In 2007, a dentist named Peter E. Dawson wrote a book called “Functional Occlusion, From TMJ to Smile Design".
In that book, Dr. Dawson states “What we have been calling ABFRACTION lesions are really the result of toothpaste abuse”.
Here is a photo of what toothpaste abuse does to teeth and gums:
Toothpaste abuse and the Abfraction Lesion concept was new to me but I learned about it from a periodontist who knows another periodontist who has his pulse on everything dental in the world.
He started a post by saying “I had previously decided not to post on this topic of “Abfractions” because it is highly charged and emotional. Whenever I teach on anything closely related, some audience members can become hostile. But I changed my mind and here goes:
Grippo (JO Grippo. Tooth flexure. J Am Dent Assoc. 1991; 122(7):13.) defines Abfraction is an Enamel and Dentine lesion. Clinically however, most of these lesions, also known as non carious cervical lesions or NCCL’s are cemental in nature, and are almost always associated with facial gingival recession. In other words, inadequate facial bone to support gingival tissue, thin biotype, cemental exposure following gingival recession, and as per Abrahamsen and Jackovitch (excuse the spelling), “TOOTHPASTE ABUSE” and cemental wear. An exception is noted in the cat, which experiences external root resorption and presents with deep cervical lesions sub-gingivally. When NCCL’s are noted occasionally, lingually or palatally, they are ALWAYS associated with recession, misplaced roots lingually, lingual dehiscences and eventually cemental wear from “toothpaste abrasivity”.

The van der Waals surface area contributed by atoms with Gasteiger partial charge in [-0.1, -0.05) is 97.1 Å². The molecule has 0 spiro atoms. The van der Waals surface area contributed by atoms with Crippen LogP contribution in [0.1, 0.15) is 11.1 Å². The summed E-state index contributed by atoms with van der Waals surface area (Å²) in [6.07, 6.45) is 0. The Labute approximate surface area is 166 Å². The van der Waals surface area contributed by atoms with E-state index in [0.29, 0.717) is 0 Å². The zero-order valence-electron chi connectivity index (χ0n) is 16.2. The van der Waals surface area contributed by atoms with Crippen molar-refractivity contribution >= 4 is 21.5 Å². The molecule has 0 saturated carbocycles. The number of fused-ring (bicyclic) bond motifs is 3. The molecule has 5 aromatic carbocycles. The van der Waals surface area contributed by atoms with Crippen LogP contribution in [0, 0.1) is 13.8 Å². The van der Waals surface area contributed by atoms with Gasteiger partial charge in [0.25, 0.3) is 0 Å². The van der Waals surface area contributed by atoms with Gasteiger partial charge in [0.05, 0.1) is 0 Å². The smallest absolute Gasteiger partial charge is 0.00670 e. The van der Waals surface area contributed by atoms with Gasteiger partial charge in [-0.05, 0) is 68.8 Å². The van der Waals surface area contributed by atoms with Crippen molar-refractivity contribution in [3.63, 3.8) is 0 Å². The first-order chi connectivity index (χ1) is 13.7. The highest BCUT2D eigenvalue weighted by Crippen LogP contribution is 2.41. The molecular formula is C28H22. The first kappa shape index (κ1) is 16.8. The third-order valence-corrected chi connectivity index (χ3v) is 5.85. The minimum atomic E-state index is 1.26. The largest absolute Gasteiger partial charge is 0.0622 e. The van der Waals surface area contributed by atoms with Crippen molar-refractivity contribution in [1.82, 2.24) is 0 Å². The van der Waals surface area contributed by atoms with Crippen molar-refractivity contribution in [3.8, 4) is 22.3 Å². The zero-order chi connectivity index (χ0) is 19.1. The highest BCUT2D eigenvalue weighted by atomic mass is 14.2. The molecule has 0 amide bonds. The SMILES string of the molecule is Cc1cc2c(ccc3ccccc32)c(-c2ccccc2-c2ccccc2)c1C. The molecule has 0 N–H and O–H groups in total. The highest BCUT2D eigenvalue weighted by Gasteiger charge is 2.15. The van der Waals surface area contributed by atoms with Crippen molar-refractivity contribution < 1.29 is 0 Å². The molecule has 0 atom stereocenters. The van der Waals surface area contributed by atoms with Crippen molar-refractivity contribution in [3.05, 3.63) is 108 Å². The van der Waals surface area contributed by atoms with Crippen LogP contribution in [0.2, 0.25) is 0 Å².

Imagine the audience getting angry when they are told that toothpaste abuse is the cause of these so-called abfractions.
For 15 years we’ve been sharing the message about how important it is to use something NON-ABRASIVE because we potentially brush our teeth tens of thousands of times in our life.
Dr. Judd used to warn about toothpaste preventing remineralization but it so happens it’s even worse than that.
The issue with toothpaste used to be about the added glycerin to toothpaste (50-60%) coating teeth and preventing proper remineralization. But pasty oral care is ruining teeth and gums far beyond that. Every time a person brushes with regular toothpaste, they are gently wearing away their teeth and gums and potentially wreaking havoc in the their mouth over time.
Those that are using Tooth Soap® and enjoying it - you truly are doing the best for your teeth and gums.
I’m beyond thrilled to know that for 15 years, I’ve been saving my enamel by brushing with Tooth Soap®. I wish I was using Tooth Soap® since I was a little kid, but I’m happy I have it now. You should be too.